Oil and gas production has doubled in some parts of the United States in the last two years, and scientists can use satellites to see impacts of that trend: a significant increase in the release of the lung-irritating air pollutant nitrogen dioxide, for example, and a more-than-doubling of the amount of gas flared into the atmosphere.
"We see the industry's growing impact from space," said Barbara Dix, a scientist at the Cooperative Institute for Research in Environmental Sciences (CIRES) at the University of Colorado Boulder and lead author of the new assessment published in the AGU journal Geophysical Research Letters. "We really are at the point where we can use satellite data to give feedback to companies and regulators, and see if they are successful in regulating emissions."
Dix and a team of U.S. and Dutch researchers set out to see if a suite of satellite-based instruments could help scientists understand more about nitrogen oxides pollution (including nitrogen dioxide) coming from engines in U.S. oil and gas fields. Combustion engines produce nitrogen oxides, which is a respiratory irritant and can lead to the formation of other types of harmful air pollutants, such as ground-level ozone.
On oil and gas drilling and production sites, there may be several small and large combustion engines, drilling, compressing gas, separating liquids and gases, and moving gas and oil through pipes and storage containers, said co-author Joost de Gouw, a CIRES Fellow and chemistry professor at CU Boulder. The emissions of those engines are not controlled. "Cars have catalytic converters, big industrial stacks may have emissions reduction equipment..." de Gouw said. "Not so with these engines."
Conventional "inventories" meant to account for nitrogen oxides pollution from oil and gas sites are often very uncertain, underestimating or overestimating the pollutants, de Gouw said. And there are few sustained measurements of nitrogen oxides in many of the rural areas where oil and gas development often takes place, Dix said.
So she, de Gouw and their colleagues turned to nitrogen dioxide data from the Ozone Monitoring Instrument (OMI) on board a NASA satellite and the Tropospheric Monitoring Instrument (TropOMI) on a European Space Agency satellite. They also looked at gas flaring data from an instrument on the NOAA/NASA Suomi satellite system.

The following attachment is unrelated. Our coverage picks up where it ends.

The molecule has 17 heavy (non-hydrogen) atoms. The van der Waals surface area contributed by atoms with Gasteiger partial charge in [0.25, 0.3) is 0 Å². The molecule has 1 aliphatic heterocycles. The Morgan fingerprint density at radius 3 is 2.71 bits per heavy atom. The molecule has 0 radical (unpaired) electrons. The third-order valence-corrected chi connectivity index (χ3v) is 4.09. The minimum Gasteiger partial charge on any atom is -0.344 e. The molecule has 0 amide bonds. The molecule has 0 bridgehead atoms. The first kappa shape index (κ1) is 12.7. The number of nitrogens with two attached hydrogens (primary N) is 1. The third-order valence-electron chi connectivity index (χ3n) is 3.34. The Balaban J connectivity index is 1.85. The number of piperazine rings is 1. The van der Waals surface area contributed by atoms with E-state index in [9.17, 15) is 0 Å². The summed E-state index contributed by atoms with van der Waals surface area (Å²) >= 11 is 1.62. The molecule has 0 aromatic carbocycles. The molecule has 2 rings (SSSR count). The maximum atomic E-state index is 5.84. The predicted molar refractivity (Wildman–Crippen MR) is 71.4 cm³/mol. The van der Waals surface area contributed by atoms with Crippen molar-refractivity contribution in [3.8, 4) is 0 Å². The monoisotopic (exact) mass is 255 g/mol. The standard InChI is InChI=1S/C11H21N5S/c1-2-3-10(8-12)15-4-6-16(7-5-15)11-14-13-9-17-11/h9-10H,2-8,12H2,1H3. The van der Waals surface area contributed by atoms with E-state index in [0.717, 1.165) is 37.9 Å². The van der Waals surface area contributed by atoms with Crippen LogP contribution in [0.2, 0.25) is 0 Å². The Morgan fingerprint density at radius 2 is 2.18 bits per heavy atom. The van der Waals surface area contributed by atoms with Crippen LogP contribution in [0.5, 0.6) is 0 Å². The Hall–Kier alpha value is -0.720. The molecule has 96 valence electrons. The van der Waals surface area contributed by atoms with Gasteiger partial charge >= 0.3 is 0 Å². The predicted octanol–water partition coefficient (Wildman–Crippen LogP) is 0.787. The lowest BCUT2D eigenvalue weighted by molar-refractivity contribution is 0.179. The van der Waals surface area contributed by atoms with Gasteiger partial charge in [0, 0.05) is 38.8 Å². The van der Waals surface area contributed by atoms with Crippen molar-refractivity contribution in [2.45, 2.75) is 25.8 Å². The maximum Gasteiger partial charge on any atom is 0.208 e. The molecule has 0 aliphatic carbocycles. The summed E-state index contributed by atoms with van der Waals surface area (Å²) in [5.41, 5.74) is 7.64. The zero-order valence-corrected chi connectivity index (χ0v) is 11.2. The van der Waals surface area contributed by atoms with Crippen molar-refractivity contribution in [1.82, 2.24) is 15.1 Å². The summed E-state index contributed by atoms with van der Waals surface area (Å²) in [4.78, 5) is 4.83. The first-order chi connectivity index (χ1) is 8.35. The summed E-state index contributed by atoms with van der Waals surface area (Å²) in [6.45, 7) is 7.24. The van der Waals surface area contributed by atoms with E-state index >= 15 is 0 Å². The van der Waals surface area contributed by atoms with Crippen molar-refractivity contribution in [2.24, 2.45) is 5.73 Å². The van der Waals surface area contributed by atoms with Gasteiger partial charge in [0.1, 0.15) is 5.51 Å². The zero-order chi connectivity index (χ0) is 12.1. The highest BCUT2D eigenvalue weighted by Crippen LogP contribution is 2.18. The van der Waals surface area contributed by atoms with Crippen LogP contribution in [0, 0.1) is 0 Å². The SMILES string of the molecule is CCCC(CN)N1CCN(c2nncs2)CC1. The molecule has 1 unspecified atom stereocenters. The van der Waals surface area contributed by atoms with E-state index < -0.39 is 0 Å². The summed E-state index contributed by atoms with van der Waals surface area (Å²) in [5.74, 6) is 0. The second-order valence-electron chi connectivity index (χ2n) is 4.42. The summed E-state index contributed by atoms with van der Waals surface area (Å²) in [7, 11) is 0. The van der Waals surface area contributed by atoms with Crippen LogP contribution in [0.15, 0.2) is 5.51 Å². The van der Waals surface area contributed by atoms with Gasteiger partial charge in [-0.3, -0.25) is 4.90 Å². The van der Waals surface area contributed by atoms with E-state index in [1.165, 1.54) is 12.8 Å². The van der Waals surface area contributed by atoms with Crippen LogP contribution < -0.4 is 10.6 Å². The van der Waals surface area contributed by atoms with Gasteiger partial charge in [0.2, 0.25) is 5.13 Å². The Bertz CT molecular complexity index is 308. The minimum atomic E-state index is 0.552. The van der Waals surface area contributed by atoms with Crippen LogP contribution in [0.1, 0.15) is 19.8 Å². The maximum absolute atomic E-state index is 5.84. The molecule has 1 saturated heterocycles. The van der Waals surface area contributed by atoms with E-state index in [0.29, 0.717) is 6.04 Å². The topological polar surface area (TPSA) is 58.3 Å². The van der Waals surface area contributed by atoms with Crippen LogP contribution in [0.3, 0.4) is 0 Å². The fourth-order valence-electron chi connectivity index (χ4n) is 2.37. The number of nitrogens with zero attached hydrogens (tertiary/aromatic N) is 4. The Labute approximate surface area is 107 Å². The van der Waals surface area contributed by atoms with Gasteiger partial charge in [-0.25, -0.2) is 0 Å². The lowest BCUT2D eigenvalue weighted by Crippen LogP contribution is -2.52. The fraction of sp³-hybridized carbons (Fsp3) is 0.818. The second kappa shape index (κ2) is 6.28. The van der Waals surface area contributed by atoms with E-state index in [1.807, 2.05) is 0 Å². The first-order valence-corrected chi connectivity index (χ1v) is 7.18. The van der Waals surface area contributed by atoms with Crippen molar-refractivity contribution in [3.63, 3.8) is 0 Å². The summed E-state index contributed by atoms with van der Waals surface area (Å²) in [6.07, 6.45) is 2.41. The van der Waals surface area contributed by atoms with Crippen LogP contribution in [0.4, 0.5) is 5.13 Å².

Between 2007 and 2019, across much of the United States, nitrogen dioxide pollution levels dropped because of cleaner cars and power plants, the team found, confirming findings reported previously. The clean air trend in satellite data was most obvious in urban areas of California, Washington and Oregon and in the eastern half of the continental United States. "We've cleaned up our act a lot," Dix said.
However, several areas stuck out with increased emissions of nitrogen dioxide: The Permian, Bakken and Eagle Ford oil and gas basins, in Texas and New Mexico, North Dakota, and Texas, respectively.
In those areas, the scientists used a type of time-series analysis to figure out where the pollutant was coming from: Drilling of new wells vs. longer-term production. They could do this kind of analysis because drilling activity swings up and down quickly in response to market forces while production changes far more slowly (once a well is drilled, it may produce oil and natural gas for years or even decades).
Before a downturn in drilling in 2015, drilling generated about 80 percent of nitrogen dioxide from oil and gas sites, the team reported. After 2015, drilling and production produced roughly equal amounts of the pollutant. Flaring is estimated to contribute up to 10 percent in both time frames.
The researchers also developed a new oil and gas emissions inventory, using data on fuel use by the industry, the location of drilling rigs, and well-level production data. The inventory confirmed the satellite trends, said co-author Brian McDonald, a CIRES scientist working in NOAA's Chemical Sciences Division, "It is a promising development that what we observe from space can be explained by expected trends in emissions from the oil and gas industry."
"Scientifically, this is especially important: we can do source attribution by satellite," de Gouw said. "We need to know the important sources to address these emissions in the most cost-efficient manner."
Geophysical Research Letters